Close this search box.

Prostate Cancer: Symptoms, Prevention and Early Detection

Prostate cancer is the SECOND most common cause of cancer in men!

In November, we draw attention to serious problems affecting men’s health, primarily prostate diseases. Among them, the most dangerous is the malignant tumor of the prostate, which can now be screened and cured if detected in time.

The Movember movement started in Australia, and raises awareness of prostate cancer. Its name comes from the combination of the words mustache and November—men who join this movement grow mustaches or beards and women stand out to support them.

Regular screenings can help diagnose prostate cancer at an early stage, that’s why it’s important to know how the disease is detected.

Signs and symptoms

In the early stage prostate cancer has no typical symptoms, and only screening tests can detect the disease, which is an important factor in treatment.

In more advanced stages, signs and symptoms may include:

  • Urinating more often than usual or having difficulty starting urination;
  • Difficulty emptying the bladder (hesitancy);
  • Blood in the urine or semen;
  • Pain in the lower back, hips, or pelvis that doesn’t go away after a few days’ rest.

Of course, feel free to contact your urologist with any complaints you may have.

Main risk factors

  • Age: As men get older, their risk of prostate cancer increases. The chance of developing this disease is higher by 10% for each year after age 50.
  • Family history: Those men whose close male blood relative (e.g. parent, sibling, or child) was diagnosed with prostate cancer, or whose mothers or sisters were diagnosed with breast or ovarian cancer before age 55, are at increased risk.
  • Diet: Studies have linked diets high in red meat and low in fruits, vegetables, and whole grains with an increased risk of getting this cancer.
  • Obesity: Men who are overweight or obese are more likely than those who are normal weight to develop this disease.
  • Ethnicity: African American and other men of African ancestry, are more likely to develop prostate cancer than white men, according to the National Cancer Institute (NCI) of the United States.

How to prevent prostate cancer?

Take steps to prevent prostate cancer by making healthy lifestyle choices. These include eating a balanced diet rich in fruits and vegetables, maintaining a healthy weight, exercising regularly, and avoiding tobacco products.

Screening is an important part of early detection. Screening can often find cancers before they grow large enough to cause symptoms or before they spread beyond the prostate gland.

The European Association of Urology recommends regular prostate screening from the age of 45.

Prostate Cancer - Importance of early detection

Prostate cancer screening

The screenings determine the prostate-specific antigen (PSA) level with a blood test and a physical examination. An elevated PSA level indicates a prostate disease: prostate cancer, prostatitis, or benign enlargement. Besides that, a painless physical examination supplements the blood test.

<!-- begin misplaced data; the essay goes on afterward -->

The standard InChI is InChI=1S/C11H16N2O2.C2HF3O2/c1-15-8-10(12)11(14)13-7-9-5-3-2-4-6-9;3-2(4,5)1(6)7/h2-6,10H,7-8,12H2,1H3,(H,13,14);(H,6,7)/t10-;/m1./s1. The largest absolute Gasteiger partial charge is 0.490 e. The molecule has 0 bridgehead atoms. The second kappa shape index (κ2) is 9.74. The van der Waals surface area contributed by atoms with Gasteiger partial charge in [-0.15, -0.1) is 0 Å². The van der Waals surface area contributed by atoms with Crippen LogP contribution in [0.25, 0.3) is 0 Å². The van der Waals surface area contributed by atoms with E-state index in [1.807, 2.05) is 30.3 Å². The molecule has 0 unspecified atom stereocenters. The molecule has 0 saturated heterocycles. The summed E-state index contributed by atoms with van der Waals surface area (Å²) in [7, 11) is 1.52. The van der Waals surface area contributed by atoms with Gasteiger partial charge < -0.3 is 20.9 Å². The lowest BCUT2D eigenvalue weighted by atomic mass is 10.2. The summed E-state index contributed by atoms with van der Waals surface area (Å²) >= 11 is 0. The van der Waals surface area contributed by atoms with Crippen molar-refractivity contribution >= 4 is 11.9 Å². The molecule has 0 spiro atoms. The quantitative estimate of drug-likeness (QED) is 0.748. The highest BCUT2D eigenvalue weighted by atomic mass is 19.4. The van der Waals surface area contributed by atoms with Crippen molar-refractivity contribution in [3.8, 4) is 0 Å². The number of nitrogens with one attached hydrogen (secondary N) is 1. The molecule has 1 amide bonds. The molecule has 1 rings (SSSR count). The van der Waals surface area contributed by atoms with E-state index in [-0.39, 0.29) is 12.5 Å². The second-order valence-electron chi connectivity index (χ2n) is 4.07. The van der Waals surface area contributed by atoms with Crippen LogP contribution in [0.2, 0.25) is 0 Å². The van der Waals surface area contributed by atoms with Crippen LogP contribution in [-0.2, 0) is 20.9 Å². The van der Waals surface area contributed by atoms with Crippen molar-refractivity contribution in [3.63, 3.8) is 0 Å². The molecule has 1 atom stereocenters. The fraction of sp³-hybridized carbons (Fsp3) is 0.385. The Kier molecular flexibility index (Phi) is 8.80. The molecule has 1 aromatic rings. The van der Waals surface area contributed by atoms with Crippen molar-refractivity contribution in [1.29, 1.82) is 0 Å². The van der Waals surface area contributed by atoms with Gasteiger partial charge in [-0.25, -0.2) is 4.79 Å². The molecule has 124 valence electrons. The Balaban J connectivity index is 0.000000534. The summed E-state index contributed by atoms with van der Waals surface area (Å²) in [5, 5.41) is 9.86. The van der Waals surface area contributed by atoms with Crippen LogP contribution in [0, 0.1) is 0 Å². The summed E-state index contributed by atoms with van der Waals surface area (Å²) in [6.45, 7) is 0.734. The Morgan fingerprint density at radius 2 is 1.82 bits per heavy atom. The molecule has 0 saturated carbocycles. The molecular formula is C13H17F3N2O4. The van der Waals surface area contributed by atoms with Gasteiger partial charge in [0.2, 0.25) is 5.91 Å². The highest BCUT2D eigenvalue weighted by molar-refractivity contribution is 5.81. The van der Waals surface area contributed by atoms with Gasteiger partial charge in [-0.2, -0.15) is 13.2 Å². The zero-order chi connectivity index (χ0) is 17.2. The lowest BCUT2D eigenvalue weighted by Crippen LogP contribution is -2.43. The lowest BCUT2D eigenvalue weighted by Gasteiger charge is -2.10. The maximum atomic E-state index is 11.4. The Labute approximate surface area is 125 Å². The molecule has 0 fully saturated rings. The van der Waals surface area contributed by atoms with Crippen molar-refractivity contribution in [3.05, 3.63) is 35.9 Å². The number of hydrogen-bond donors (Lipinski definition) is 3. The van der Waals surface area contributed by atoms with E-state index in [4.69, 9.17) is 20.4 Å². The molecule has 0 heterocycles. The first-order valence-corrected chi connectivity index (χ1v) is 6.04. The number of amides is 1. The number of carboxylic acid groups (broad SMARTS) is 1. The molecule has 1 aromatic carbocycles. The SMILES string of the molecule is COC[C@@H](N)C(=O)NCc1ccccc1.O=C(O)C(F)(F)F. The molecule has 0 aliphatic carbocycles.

If the elevated PSA level or the physical examination reveals a malignant disease of the prostate, the doctor may suggest further examination: ultrasound, MR, or a histological examination.

How prostate cancer is diagnosed?

Prostate cancer manual examination Manual examination: An inevitable part of cancer screening is the manual examination of the prostate through the rectum, which is aimed at preventing the disease. This may be uncomfortable, but not painful, as the doctor performs the examination discreetly and gently.

Prostate cancer screening ultrasound Ultrasound: The ultrasound examination provides an extremely accurate picture and immediate feedback on the state of the prostate. This can screen out prostate cancer with high probability, even if it has not yet produced symptoms. If detected early, suspicious lesions can be effectively remedied. A full bladder is necessary for a proper ultrasound examination. Drink plenty of fluids and refrain from urinating before the screening test.

Prostate cancer screening laboratoryLaboratory: Thanks to the development of diagnostic methods, PSA can be detected in the blood. The test is reliable, it cannot happen that it does not immediately indicate an emerging disease. Refrain from intense physical exercises, such as long-distance cycling, and avoid prostate massage, rectal prostate examination, and sexual activity in the two days before the PSA examination, as these can increase PSA values.


The risk of dying from prostate cancer is one-third lower among men who have regular prostate checkups. All men over the age of 50 should participate annually in a combined screening. A men’s health screening involves a physical examination by a urologist and a PSA level check. This is especially important if you have a family history of prostate cancer. In such cases, a check-up is necessary from the age of 45.

Contact us if you have any questions about prostate diseases and their testing.

Clinic Hours
Monday – Friday: 8 a.m. – 8 p.m.
Saturday – Sunday: 9 a.m. – 3 p.m.
24-hour ‘on-call’ assistance.

Scheduled Appointments
Call +36-1-224-9090 at any time of the day.
Alternatively, get in touch by email.